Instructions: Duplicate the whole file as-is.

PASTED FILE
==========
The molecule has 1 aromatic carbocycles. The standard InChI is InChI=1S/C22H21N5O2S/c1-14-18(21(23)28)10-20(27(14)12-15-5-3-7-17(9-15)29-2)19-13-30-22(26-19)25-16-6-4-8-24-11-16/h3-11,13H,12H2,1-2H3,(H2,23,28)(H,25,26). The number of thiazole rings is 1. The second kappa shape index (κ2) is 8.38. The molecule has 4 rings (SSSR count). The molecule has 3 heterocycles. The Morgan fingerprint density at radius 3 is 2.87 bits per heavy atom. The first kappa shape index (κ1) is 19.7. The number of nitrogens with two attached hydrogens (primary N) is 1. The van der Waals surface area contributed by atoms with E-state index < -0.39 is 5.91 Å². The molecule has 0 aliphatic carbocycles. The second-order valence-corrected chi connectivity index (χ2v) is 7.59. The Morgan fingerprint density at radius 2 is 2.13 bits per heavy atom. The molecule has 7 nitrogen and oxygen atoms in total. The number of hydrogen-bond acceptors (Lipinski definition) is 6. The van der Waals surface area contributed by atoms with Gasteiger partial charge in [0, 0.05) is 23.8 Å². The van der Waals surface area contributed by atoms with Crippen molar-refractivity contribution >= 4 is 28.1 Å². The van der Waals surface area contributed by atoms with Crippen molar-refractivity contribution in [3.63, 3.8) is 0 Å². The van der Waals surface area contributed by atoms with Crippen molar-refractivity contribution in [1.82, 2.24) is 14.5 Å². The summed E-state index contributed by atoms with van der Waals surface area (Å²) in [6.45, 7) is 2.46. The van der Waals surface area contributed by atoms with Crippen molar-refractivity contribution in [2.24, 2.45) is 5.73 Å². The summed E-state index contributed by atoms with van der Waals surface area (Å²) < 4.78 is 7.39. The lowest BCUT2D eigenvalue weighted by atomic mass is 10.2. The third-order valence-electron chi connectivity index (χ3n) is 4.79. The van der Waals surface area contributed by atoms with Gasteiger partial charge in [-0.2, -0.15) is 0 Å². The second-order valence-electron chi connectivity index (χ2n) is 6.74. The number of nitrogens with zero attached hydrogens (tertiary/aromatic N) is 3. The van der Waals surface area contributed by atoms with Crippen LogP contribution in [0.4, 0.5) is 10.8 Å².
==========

The molecule has 1 aromatic carbocycles. The standard InChI is InChI=1S/C22H21N5O2S/c1-14-18(21(23)28)10-20(27(14)12-15-5-3-7-17(9-15)29-2)19-13-30-22(26-19)25-16-6-4-8-24-11-16/h3-11,13H,12H2,1-2H3,(H2,23,28)(H,25,26). The number of thiazole rings is 1. The second kappa shape index (κ2) is 8.38. The molecule has 4 rings (SSSR count). The molecule has 3 heterocycles. The Morgan fingerprint density at radius 3 is 2.87 bits per heavy atom. The first kappa shape index (κ1) is 19.7. The number of nitrogens with two attached hydrogens (primary N) is 1. The van der Waals surface area contributed by atoms with E-state index < -0.39 is 5.91 Å². The molecule has 0 aliphatic carbocycles. The second-order valence-corrected chi connectivity index (χ2v) is 7.59. The Morgan fingerprint density at radius 2 is 2.13 bits per heavy atom. The molecule has 7 nitrogen and oxygen atoms in total. The number of hydrogen-bond acceptors (Lipinski definition) is 6. The van der Waals surface area contributed by atoms with Gasteiger partial charge in [0, 0.05) is 23.8 Å². The van der Waals surface area contributed by atoms with Crippen molar-refractivity contribution >= 4 is 28.1 Å². The van der Waals surface area contributed by atoms with Crippen molar-refractivity contribution in [3.63, 3.8) is 0 Å². The van der Waals surface area contributed by atoms with Crippen molar-refractivity contribution in [1.82, 2.24) is 14.5 Å². The summed E-state index contributed by atoms with van der Waals surface area (Å²) in [6.45, 7) is 2.46. The van der Waals surface area contributed by atoms with Crippen molar-refractivity contribution in [2.24, 2.45) is 5.73 Å². The summed E-state index contributed by atoms with van der Waals surface area (Å²) < 4.78 is 7.39. The lowest BCUT2D eigenvalue weighted by atomic mass is 10.2. The third-order valence-electron chi connectivity index (χ3n) is 4.79. The van der Waals surface area contributed by atoms with Gasteiger partial charge in [-0.2, -0.15) is 0 Å². The second-order valence-electron chi connectivity index (χ2n) is 6.74. The number of nitrogens with zero attached hydrogens (tertiary/aromatic N) is 3. The van der Waals surface area contributed by atoms with Crippen LogP contribution in [0.4, 0.5) is 10.8 Å².